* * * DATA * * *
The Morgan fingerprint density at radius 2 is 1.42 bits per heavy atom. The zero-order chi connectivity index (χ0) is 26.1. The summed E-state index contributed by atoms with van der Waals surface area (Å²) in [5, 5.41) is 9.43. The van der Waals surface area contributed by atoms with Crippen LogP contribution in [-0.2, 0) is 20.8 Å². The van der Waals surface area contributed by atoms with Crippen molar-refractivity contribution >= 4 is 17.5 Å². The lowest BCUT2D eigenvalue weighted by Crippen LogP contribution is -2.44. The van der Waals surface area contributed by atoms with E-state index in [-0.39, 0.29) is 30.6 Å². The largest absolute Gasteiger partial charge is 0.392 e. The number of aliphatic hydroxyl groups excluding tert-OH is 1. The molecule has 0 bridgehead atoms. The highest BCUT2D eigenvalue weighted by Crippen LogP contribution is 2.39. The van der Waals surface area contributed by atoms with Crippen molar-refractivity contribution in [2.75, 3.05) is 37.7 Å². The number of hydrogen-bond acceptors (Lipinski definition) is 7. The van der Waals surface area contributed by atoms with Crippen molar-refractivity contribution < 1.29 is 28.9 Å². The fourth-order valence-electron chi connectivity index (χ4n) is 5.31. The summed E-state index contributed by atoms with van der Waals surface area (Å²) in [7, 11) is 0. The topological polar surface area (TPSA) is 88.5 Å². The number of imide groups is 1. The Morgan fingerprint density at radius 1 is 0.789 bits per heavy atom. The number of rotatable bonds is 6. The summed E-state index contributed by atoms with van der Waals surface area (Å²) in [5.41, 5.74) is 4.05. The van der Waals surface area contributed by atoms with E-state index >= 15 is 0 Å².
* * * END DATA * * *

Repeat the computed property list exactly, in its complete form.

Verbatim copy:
The Morgan fingerprint density at radius 2 is 1.42 bits per heavy atom. The zero-order chi connectivity index (χ0) is 26.1. The summed E-state index contributed by atoms with van der Waals surface area (Å²) in [5, 5.41) is 9.43. The van der Waals surface area contributed by atoms with Crippen LogP contribution in [-0.2, 0) is 20.8 Å². The van der Waals surface area contributed by atoms with Crippen molar-refractivity contribution >= 4 is 17.5 Å². The lowest BCUT2D eigenvalue weighted by Crippen LogP contribution is -2.44. The van der Waals surface area contributed by atoms with E-state index in [-0.39, 0.29) is 30.6 Å². The largest absolute Gasteiger partial charge is 0.392 e. The number of aliphatic hydroxyl groups excluding tert-OH is 1. The molecule has 0 bridgehead atoms. The highest BCUT2D eigenvalue weighted by Crippen LogP contribution is 2.39. The van der Waals surface area contributed by atoms with Crippen molar-refractivity contribution in [2.75, 3.05) is 37.7 Å². The number of hydrogen-bond acceptors (Lipinski definition) is 7. The van der Waals surface area contributed by atoms with Crippen molar-refractivity contribution < 1.29 is 28.9 Å². The fourth-order valence-electron chi connectivity index (χ4n) is 5.31. The summed E-state index contributed by atoms with van der Waals surface area (Å²) in [7, 11) is 0. The topological polar surface area (TPSA) is 88.5 Å². The number of imide groups is 1. The Morgan fingerprint density at radius 1 is 0.789 bits per heavy atom. The number of rotatable bonds is 6. The summed E-state index contributed by atoms with van der Waals surface area (Å²) in [5.41, 5.74) is 4.05. The van der Waals surface area contributed by atoms with E-state index >= 15 is 0 Å².